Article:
UK: 6 Steps To Incorporating A Company In The UK

Last Updated: 7 February 2019
Article by Melissa Fabbri

The United Kingdom is known for its very efficient business and investment environment. Its pro-enterprise culture is evident in the 5.7 million private sector businesses recorded in the country in 2018. But when it comes to setting up a company in the UK, there is still a lot to consider.

One of the first considerations is the type of entity to incorporate. This is typically determined by looking at the purpose, ownership, liabilities and management of the company. The most common corporate structure that is set up in the UK is that of a private company limited by shares ('private limited company'), which is incorporated under the Companies Act 2006.

Here are the key areas that must be addressed, and relevant forms provided to the Registrar of Companies, when setting up a private limited company.

1. Constitutional documents

These documents govern the company and consist of the following.

  • The Memorandum of Association: a short document confirming the subscribers' intention to form the company and to become members of that company on incorporation.
  • The Articles of Association: the company's principal constitutional document. It should contain detailed administrative provisions of the company's operations agreed by its members. It sets out how decisions are taken by the members and directors, as well as various matters connected with the shares, general meetings of the members, appointment and powers of directors, board resolutions and notices, helping to ensure that the company's business runs as smoothly and efficiently as possible. A company can either adopt a form of Model Articles defined by Statute or adopt their own Bespoke Articles.

2. Company name

A UK private limited company can choose any name provided that:

  • it is distinctive: it cannot be identical to another name, differ from another name on the company index or effectively be the 'same as' an existing name already in use (for example 'Mongoose Limited' would be considered the same as 'Mongoose (UK) Limited').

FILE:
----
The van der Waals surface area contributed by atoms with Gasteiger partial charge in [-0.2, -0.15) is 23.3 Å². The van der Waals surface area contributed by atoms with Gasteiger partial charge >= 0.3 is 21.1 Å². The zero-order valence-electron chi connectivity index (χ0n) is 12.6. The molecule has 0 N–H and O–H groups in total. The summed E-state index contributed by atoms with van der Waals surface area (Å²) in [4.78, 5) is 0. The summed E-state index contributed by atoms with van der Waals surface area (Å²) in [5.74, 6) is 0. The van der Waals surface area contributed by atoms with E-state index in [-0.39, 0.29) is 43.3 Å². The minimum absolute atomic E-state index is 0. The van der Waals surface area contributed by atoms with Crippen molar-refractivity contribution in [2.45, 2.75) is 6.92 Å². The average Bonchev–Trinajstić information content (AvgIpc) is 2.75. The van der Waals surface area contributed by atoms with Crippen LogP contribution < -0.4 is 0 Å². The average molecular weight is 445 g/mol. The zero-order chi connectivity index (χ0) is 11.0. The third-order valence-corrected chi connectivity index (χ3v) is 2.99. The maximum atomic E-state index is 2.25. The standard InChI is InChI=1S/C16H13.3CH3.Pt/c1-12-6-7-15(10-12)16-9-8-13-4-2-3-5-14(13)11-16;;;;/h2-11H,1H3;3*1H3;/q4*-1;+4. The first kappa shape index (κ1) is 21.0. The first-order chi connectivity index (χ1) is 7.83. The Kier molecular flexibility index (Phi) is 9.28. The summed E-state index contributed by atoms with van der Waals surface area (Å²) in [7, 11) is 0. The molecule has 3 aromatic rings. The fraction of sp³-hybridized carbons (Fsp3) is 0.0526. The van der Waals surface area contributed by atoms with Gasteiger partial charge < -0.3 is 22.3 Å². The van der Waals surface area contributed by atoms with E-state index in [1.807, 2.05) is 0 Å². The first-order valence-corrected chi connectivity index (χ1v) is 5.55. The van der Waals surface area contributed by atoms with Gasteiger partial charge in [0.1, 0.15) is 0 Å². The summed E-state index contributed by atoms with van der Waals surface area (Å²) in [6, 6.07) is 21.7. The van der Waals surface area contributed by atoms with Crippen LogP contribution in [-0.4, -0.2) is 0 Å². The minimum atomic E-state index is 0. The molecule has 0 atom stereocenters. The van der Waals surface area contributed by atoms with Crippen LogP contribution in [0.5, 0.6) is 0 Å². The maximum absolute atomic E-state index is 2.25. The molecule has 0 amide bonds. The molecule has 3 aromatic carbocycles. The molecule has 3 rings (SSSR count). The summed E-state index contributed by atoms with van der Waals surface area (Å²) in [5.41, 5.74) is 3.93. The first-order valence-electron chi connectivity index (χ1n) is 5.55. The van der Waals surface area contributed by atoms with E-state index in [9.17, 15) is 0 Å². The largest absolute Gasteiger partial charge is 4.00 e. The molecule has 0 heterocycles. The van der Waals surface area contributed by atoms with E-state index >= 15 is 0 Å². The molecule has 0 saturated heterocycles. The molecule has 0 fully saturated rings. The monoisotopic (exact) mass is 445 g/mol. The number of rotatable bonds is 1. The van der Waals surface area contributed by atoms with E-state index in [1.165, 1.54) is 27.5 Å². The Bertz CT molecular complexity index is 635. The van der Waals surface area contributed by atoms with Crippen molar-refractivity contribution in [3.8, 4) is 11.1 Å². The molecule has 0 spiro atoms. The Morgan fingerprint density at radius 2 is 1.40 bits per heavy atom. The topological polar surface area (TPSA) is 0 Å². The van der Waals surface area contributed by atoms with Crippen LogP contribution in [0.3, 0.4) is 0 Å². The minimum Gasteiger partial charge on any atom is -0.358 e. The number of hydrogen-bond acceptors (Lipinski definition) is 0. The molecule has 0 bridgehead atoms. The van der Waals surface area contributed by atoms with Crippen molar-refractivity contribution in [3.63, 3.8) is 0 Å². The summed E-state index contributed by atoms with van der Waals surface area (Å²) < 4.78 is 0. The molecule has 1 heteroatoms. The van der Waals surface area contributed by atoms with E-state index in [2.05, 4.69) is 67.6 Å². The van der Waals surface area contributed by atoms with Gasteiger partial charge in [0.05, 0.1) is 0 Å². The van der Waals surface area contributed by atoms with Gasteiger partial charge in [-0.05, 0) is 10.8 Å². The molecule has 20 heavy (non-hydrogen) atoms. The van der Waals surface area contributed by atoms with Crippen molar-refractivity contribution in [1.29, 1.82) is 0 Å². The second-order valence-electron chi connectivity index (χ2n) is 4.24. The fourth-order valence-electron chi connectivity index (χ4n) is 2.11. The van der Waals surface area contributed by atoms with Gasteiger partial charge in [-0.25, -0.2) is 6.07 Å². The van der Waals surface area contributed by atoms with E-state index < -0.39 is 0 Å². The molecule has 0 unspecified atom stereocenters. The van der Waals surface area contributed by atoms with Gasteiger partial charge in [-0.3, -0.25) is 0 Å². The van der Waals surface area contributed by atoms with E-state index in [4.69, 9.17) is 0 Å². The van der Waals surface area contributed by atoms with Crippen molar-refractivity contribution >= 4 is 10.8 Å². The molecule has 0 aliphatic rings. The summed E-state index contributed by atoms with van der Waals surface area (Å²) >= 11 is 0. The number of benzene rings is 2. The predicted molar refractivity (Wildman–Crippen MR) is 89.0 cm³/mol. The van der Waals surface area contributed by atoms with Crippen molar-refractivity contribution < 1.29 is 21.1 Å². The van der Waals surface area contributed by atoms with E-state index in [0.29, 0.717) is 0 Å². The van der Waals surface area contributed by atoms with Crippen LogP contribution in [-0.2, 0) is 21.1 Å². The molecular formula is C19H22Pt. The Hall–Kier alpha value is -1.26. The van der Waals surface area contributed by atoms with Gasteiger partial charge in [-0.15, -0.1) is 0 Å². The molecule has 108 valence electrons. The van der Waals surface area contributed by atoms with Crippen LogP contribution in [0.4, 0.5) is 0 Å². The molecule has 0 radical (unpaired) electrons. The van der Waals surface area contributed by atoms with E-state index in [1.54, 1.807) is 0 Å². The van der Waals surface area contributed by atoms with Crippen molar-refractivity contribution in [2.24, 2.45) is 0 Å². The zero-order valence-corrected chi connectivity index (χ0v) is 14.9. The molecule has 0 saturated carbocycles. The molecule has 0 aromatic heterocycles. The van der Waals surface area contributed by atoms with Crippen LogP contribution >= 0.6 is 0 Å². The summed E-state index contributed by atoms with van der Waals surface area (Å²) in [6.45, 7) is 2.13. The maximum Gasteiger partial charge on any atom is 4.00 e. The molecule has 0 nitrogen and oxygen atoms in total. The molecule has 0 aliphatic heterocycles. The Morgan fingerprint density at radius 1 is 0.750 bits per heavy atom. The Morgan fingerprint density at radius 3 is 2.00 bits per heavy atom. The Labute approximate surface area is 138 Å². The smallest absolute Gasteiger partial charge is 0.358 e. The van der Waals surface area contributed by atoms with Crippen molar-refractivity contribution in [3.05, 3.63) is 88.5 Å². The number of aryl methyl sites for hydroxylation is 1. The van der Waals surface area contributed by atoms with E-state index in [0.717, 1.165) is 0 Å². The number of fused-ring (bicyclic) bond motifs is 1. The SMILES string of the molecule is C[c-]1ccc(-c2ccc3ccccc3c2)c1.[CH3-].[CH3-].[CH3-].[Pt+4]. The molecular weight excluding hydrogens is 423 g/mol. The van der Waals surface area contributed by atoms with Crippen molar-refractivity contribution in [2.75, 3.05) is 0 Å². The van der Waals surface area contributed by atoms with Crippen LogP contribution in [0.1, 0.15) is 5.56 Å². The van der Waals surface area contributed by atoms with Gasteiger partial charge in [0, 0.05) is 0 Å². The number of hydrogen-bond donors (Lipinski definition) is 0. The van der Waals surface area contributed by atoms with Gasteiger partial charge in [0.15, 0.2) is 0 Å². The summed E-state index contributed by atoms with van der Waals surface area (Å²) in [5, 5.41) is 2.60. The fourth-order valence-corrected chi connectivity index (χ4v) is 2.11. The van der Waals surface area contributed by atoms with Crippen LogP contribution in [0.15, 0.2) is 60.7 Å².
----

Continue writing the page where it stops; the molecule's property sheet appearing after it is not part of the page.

• it doesn't contain a sensitive word or expression: in some circumstances you would require official permission from the Secretary of State or other institution. What's considered a sensitive word or expression? One that implies national pre-eminence, government patronage or sponsorship connections, business representative status or specific functions, among others.
  • the use of any words in connection to royalty cannot be used
  • it doesn't contain certain characters, signs, symbols: those outside the alpha-numeric series and punctuation are restricted (such as @ and #).
  • it is not offensive.
  • the name ends with 'Limited' or Ltd' (or the Welsh equivalent).

3. Registered office

Your private limited company must have a physical address in the UK. This is where official communications will be sent, such as correspondence from Companies House and HM Revenue and Customs.

This address will be publicly available on the online register and will be the location where the public is able to inspect the statutory registers of the company, unless the company adopts a single alternative inspection location (SAIL).